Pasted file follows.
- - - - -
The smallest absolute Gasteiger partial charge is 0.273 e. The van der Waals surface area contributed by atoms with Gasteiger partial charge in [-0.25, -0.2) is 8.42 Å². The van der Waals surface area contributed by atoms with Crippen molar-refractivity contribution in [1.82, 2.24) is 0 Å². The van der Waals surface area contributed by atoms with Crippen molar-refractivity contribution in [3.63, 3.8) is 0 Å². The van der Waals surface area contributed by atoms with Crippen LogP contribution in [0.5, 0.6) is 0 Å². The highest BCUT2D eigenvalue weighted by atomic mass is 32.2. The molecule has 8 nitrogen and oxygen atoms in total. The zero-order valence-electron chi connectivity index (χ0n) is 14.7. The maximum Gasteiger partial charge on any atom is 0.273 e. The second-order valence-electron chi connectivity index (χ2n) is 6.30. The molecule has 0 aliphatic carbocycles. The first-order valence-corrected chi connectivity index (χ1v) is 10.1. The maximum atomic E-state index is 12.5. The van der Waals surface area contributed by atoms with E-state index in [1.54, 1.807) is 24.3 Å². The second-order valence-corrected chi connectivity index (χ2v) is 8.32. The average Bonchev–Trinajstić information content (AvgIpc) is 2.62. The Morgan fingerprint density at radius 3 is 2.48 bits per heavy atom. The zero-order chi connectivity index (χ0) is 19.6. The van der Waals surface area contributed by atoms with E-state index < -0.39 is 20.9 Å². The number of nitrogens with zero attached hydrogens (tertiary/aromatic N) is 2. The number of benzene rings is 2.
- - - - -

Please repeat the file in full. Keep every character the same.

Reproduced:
The smallest absolute Gasteiger partial charge is 0.273 e. The van der Waals surface area contributed by atoms with Gasteiger partial charge in [-0.25, -0.2) is 8.42 Å². The van der Waals surface area contributed by atoms with Crippen molar-refractivity contribution in [1.82, 2.24) is 0 Å². The van der Waals surface area contributed by atoms with Crippen molar-refractivity contribution in [3.63, 3.8) is 0 Å². The van der Waals surface area contributed by atoms with Crippen LogP contribution in [0.5, 0.6) is 0 Å². The highest BCUT2D eigenvalue weighted by atomic mass is 32.2. The molecule has 8 nitrogen and oxygen atoms in total. The zero-order valence-electron chi connectivity index (χ0n) is 14.7. The maximum Gasteiger partial charge on any atom is 0.273 e. The second-order valence-electron chi connectivity index (χ2n) is 6.30. The molecule has 0 aliphatic carbocycles. The first-order valence-corrected chi connectivity index (χ1v) is 10.1. The maximum atomic E-state index is 12.5. The van der Waals surface area contributed by atoms with E-state index in [1.54, 1.807) is 24.3 Å². The second-order valence-corrected chi connectivity index (χ2v) is 8.32. The average Bonchev–Trinajstić information content (AvgIpc) is 2.62. The Morgan fingerprint density at radius 3 is 2.48 bits per heavy atom. The zero-order chi connectivity index (χ0) is 19.6. The van der Waals surface area contributed by atoms with E-state index < -0.39 is 20.9 Å². The number of nitrogens with zero attached hydrogens (tertiary/aromatic N) is 2. The number of benzene rings is 2.